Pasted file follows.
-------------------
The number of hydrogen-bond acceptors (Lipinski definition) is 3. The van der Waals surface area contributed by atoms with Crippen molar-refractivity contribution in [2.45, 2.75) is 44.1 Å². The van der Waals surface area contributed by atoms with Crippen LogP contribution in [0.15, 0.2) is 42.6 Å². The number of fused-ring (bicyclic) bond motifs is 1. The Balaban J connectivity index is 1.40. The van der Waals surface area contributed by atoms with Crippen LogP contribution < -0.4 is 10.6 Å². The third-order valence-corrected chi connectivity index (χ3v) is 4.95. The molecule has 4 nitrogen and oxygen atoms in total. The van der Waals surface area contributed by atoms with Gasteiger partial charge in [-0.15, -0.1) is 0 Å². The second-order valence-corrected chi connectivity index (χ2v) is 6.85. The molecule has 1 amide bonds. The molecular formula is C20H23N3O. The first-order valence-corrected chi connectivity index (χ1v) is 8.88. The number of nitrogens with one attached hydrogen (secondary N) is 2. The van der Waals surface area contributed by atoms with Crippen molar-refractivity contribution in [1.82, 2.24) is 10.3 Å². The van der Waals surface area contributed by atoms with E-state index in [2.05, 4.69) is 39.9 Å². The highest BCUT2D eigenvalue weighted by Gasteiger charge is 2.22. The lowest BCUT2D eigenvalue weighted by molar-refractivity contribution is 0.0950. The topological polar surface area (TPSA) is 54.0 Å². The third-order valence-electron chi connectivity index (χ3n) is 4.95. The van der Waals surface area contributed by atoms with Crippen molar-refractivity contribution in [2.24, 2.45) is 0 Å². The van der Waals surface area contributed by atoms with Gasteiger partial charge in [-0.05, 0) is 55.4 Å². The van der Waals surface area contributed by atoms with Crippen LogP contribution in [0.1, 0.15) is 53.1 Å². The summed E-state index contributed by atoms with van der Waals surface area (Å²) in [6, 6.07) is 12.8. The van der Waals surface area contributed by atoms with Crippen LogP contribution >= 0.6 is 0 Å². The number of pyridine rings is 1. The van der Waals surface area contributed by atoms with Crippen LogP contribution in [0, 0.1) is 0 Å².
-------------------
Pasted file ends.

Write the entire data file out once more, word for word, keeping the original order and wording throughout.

The number of hydrogen-bond acceptors (Lipinski definition) is 3. The van der Waals surface area contributed by atoms with Crippen molar-refractivity contribution in [2.45, 2.75) is 44.1 Å². The van der Waals surface area contributed by atoms with Crippen LogP contribution in [0.15, 0.2) is 42.6 Å². The number of fused-ring (bicyclic) bond motifs is 1. The Balaban J connectivity index is 1.40. The van der Waals surface area contributed by atoms with Crippen LogP contribution < -0.4 is 10.6 Å². The third-order valence-corrected chi connectivity index (χ3v) is 4.95. The molecule has 4 nitrogen and oxygen atoms in total. The van der Waals surface area contributed by atoms with Gasteiger partial charge in [-0.15, -0.1) is 0 Å². The second-order valence-corrected chi connectivity index (χ2v) is 6.85. The molecule has 1 amide bonds. The molecular formula is C20H23N3O. The first-order valence-corrected chi connectivity index (χ1v) is 8.88. The number of nitrogens with one attached hydrogen (secondary N) is 2. The van der Waals surface area contributed by atoms with Crippen molar-refractivity contribution in [1.82, 2.24) is 10.3 Å². The van der Waals surface area contributed by atoms with E-state index in [2.05, 4.69) is 39.9 Å². The highest BCUT2D eigenvalue weighted by Gasteiger charge is 2.22. The lowest BCUT2D eigenvalue weighted by molar-refractivity contribution is 0.0950. The topological polar surface area (TPSA) is 54.0 Å². The third-order valence-electron chi connectivity index (χ3n) is 4.95. The van der Waals surface area contributed by atoms with Crippen molar-refractivity contribution in [2.24, 2.45) is 0 Å². The van der Waals surface area contributed by atoms with Gasteiger partial charge in [-0.05, 0) is 55.4 Å². The van der Waals surface area contributed by atoms with Crippen LogP contribution in [0.1, 0.15) is 53.1 Å². The summed E-state index contributed by atoms with van der Waals surface area (Å²) in [6, 6.07) is 12.8. The van der Waals surface area contributed by atoms with Crippen LogP contribution >= 0.6 is 0 Å². The number of pyridine rings is 1. The van der Waals surface area contributed by atoms with Crippen LogP contribution in [0, 0.1) is 0 Å².